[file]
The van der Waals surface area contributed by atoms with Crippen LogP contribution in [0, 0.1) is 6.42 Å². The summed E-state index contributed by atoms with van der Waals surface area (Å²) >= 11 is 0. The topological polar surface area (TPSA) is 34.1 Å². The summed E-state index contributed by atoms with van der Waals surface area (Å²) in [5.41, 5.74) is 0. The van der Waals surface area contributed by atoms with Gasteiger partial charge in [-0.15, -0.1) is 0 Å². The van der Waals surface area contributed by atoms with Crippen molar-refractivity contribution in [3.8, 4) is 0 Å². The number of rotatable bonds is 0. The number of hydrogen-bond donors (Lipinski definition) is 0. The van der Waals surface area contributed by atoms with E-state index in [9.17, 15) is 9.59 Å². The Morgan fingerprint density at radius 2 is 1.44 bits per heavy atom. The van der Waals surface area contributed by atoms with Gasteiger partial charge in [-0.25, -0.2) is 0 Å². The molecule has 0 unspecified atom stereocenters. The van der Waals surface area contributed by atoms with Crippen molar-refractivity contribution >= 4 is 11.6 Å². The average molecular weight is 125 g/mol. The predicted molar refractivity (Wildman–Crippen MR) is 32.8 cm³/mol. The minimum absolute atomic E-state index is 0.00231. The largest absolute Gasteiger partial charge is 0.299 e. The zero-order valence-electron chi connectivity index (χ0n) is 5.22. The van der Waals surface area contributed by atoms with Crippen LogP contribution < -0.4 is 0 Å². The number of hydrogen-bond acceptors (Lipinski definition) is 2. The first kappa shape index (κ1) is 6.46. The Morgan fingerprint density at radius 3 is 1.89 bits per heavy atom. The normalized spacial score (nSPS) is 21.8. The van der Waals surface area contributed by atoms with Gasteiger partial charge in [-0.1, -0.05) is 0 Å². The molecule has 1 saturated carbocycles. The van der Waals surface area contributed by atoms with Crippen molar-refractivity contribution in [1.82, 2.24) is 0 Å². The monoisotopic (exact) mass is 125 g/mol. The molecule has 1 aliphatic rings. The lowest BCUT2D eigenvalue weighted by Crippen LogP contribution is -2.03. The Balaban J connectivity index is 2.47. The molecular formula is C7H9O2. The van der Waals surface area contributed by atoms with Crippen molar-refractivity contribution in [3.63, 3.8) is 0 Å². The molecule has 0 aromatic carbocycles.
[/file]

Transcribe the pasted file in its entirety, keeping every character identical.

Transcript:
The van der Waals surface area contributed by atoms with Crippen LogP contribution in [0, 0.1) is 6.42 Å². The summed E-state index contributed by atoms with van der Waals surface area (Å²) >= 11 is 0. The topological polar surface area (TPSA) is 34.1 Å². The summed E-state index contributed by atoms with van der Waals surface area (Å²) in [5.41, 5.74) is 0. The van der Waals surface area contributed by atoms with Gasteiger partial charge in [-0.15, -0.1) is 0 Å². The van der Waals surface area contributed by atoms with Crippen molar-refractivity contribution in [3.8, 4) is 0 Å². The number of rotatable bonds is 0. The number of hydrogen-bond donors (Lipinski definition) is 0. The van der Waals surface area contributed by atoms with E-state index in [9.17, 15) is 9.59 Å². The Morgan fingerprint density at radius 2 is 1.44 bits per heavy atom. The van der Waals surface area contributed by atoms with Gasteiger partial charge in [-0.25, -0.2) is 0 Å². The molecule has 0 unspecified atom stereocenters. The van der Waals surface area contributed by atoms with Crippen molar-refractivity contribution >= 4 is 11.6 Å². The average molecular weight is 125 g/mol. The predicted molar refractivity (Wildman–Crippen MR) is 32.8 cm³/mol. The minimum absolute atomic E-state index is 0.00231. The largest absolute Gasteiger partial charge is 0.299 e. The zero-order valence-electron chi connectivity index (χ0n) is 5.22. The van der Waals surface area contributed by atoms with Crippen LogP contribution < -0.4 is 0 Å². The number of hydrogen-bond acceptors (Lipinski definition) is 2. The first kappa shape index (κ1) is 6.46. The Morgan fingerprint density at radius 3 is 1.89 bits per heavy atom. The normalized spacial score (nSPS) is 21.8. The van der Waals surface area contributed by atoms with Gasteiger partial charge in [-0.1, -0.05) is 0 Å². The molecule has 1 saturated carbocycles. The van der Waals surface area contributed by atoms with Crippen molar-refractivity contribution in [1.82, 2.24) is 0 Å². The monoisotopic (exact) mass is 125 g/mol. The molecule has 1 aliphatic rings. The lowest BCUT2D eigenvalue weighted by Crippen LogP contribution is -2.03. The Balaban J connectivity index is 2.47. The molecular formula is C7H9O2. The van der Waals surface area contributed by atoms with Crippen molar-refractivity contribution in [3.63, 3.8) is 0 Å². The molecule has 0 aromatic carbocycles.